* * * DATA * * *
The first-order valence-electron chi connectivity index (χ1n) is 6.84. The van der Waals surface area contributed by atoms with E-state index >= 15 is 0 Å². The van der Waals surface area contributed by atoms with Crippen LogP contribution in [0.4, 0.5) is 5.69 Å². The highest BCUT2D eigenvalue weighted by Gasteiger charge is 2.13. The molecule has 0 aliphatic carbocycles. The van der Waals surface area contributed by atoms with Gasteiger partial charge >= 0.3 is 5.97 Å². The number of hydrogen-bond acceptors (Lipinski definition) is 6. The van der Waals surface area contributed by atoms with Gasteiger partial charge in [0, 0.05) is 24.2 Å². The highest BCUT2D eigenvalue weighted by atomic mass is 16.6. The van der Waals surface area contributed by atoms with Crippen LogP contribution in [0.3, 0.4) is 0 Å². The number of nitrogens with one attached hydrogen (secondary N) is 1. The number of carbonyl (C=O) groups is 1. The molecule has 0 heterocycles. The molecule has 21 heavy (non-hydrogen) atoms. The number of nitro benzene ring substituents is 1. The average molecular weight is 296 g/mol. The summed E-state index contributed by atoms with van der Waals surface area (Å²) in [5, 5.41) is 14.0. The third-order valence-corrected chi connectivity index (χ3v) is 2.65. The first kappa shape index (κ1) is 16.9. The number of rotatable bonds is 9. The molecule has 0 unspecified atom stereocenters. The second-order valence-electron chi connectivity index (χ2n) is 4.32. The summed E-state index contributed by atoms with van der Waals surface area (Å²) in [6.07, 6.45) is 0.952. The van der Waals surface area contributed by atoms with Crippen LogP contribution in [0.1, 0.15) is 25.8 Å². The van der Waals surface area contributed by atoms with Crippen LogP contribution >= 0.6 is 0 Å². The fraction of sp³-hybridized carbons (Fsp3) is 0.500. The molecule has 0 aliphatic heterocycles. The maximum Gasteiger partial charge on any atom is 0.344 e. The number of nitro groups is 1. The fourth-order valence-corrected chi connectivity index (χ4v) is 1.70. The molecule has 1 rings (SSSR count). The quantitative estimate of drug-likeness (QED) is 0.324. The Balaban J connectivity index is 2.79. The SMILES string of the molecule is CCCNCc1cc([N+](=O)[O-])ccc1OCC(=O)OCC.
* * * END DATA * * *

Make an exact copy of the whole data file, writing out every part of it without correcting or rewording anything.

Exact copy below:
The first-order valence-electron chi connectivity index (χ1n) is 6.84. The van der Waals surface area contributed by atoms with E-state index >= 15 is 0 Å². The van der Waals surface area contributed by atoms with Crippen LogP contribution in [0.4, 0.5) is 5.69 Å². The highest BCUT2D eigenvalue weighted by Gasteiger charge is 2.13. The molecule has 0 aliphatic carbocycles. The van der Waals surface area contributed by atoms with Gasteiger partial charge >= 0.3 is 5.97 Å². The number of hydrogen-bond acceptors (Lipinski definition) is 6. The van der Waals surface area contributed by atoms with Gasteiger partial charge in [0, 0.05) is 24.2 Å². The highest BCUT2D eigenvalue weighted by atomic mass is 16.6. The van der Waals surface area contributed by atoms with Crippen LogP contribution in [0.3, 0.4) is 0 Å². The number of nitrogens with one attached hydrogen (secondary N) is 1. The number of carbonyl (C=O) groups is 1. The molecule has 0 heterocycles. The molecule has 21 heavy (non-hydrogen) atoms. The number of nitro benzene ring substituents is 1. The average molecular weight is 296 g/mol. The summed E-state index contributed by atoms with van der Waals surface area (Å²) in [5, 5.41) is 14.0. The third-order valence-corrected chi connectivity index (χ3v) is 2.65. The first kappa shape index (κ1) is 16.9. The number of rotatable bonds is 9. The molecule has 0 unspecified atom stereocenters. The second-order valence-electron chi connectivity index (χ2n) is 4.32. The summed E-state index contributed by atoms with van der Waals surface area (Å²) in [6.07, 6.45) is 0.952. The van der Waals surface area contributed by atoms with Crippen LogP contribution in [0.1, 0.15) is 25.8 Å². The van der Waals surface area contributed by atoms with Crippen LogP contribution >= 0.6 is 0 Å². The fraction of sp³-hybridized carbons (Fsp3) is 0.500. The molecule has 0 aliphatic heterocycles. The maximum Gasteiger partial charge on any atom is 0.344 e. The number of nitro groups is 1. The fourth-order valence-corrected chi connectivity index (χ4v) is 1.70. The molecule has 1 rings (SSSR count). The quantitative estimate of drug-likeness (QED) is 0.324. The Balaban J connectivity index is 2.79. The SMILES string of the molecule is CCCNCc1cc([N+](=O)[O-])ccc1OCC(=O)OCC.